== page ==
A pair of Black-necked Stilts involved in their breeding behavior at a stop on their spring migration.

Large Shorebirds

A large Marbled Godwit in breeding plumage gives a profile look at that impressively long orange colored upturned bill.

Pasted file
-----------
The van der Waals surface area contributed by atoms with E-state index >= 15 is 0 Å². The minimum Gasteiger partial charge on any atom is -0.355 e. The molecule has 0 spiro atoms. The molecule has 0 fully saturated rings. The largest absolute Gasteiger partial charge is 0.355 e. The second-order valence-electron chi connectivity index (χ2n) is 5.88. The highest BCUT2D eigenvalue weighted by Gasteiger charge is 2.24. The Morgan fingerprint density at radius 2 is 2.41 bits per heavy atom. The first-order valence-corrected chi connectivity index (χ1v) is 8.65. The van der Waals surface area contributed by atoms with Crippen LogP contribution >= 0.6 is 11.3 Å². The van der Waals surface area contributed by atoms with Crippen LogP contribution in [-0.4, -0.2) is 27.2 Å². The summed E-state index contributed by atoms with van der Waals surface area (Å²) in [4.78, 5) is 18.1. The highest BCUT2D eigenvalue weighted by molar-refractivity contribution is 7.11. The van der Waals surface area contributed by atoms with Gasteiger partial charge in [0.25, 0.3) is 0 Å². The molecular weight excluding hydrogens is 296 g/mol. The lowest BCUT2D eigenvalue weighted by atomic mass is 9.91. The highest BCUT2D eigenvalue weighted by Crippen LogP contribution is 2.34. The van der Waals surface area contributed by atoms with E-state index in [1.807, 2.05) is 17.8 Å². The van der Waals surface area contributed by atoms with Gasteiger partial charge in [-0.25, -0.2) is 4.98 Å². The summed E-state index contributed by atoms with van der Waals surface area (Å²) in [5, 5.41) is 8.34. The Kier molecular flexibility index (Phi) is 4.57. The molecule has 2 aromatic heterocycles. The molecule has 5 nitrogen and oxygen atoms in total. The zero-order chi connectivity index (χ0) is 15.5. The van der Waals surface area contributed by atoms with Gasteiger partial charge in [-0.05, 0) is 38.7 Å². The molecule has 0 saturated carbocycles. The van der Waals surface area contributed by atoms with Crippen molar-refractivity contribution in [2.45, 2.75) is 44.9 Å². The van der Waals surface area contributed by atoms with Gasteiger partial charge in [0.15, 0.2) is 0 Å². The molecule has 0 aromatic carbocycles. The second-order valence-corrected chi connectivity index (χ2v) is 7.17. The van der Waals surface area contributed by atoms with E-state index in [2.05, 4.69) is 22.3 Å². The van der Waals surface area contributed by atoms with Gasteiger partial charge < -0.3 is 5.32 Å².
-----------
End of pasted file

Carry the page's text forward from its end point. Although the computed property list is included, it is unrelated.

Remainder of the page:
May 7, 2020 – A large number of shorebirds stopping off in Iroquois County on their spring migration could be seen feeding in a flooded field this past week. There were at least twenty Lesser Yellowlegs, and four Greater Yellowlegs, along with some Short-billed Dowitchers, and some small Dunlins. The variety of shorebirds were working the shallow waters and shoreline searching and probing in the soft mud for worms, arthropods, and other tiny creatures to replenish their fat reserves and building up the needed energy to reach their summer nesting grounds for the breeding season. Even more exciting were some obviously larger and less often seen visitors that seemed to dwarf the other species. There were four large shorebirds that are called Willets, all in their breeding plumage. The Willets are slightly larger than the more common Greater Yellowlegs, which is also a fairly large shorebird and is often seen in our area during the spring and fall migrations. The Willet has a heavier build than the Greater Yellowlegs, a thick straight bill and long legs for wading. Willets are seen during the winter months along the seacoasts of North America, Mexico, Central America, and South America. They nest inland making their nests in small depressions lined with grasses on the prairies of Northwestern United States and into the grasslands of Southern Canada. Some eastern Willets nest closer to the coast in the salt marshes and dunes of the Northeastern United States as far north as Newfoundland. Even more rare to see here in Northeastern Illinois was a very large shorebird with a long multicolored upturned bill. This large heavy looking bird, known as Marbled Godwit, is a little bigger than the Blue-winged teal ducks that were swimming nearby. The Marbled Godwit has a winter range on coastal beaches and mudflats almost identical to the Willet winter range. The Godwits nest in the native prairie grasslands, preferably close to wetlands located in the northern boarder states of the great plains and on into southern Canada. The Marbled Godwit is a very large sandpiper that has an interesting color and shape to its’ extra long bill. The bill is sword shaped, slightly upturned, with a dull pinkish to bright orange color extending from the base that continues about halfway down the bill where it turns dark all the way to the tip. These temporary flooded areas that were once wetlands across the prairies and are dreaded by today’s farmers are always a challenge to agriculture but they do play an important role with migratory shorebirds as they travel hundreds to thousands of miles in some cases to their summer and winter ranges.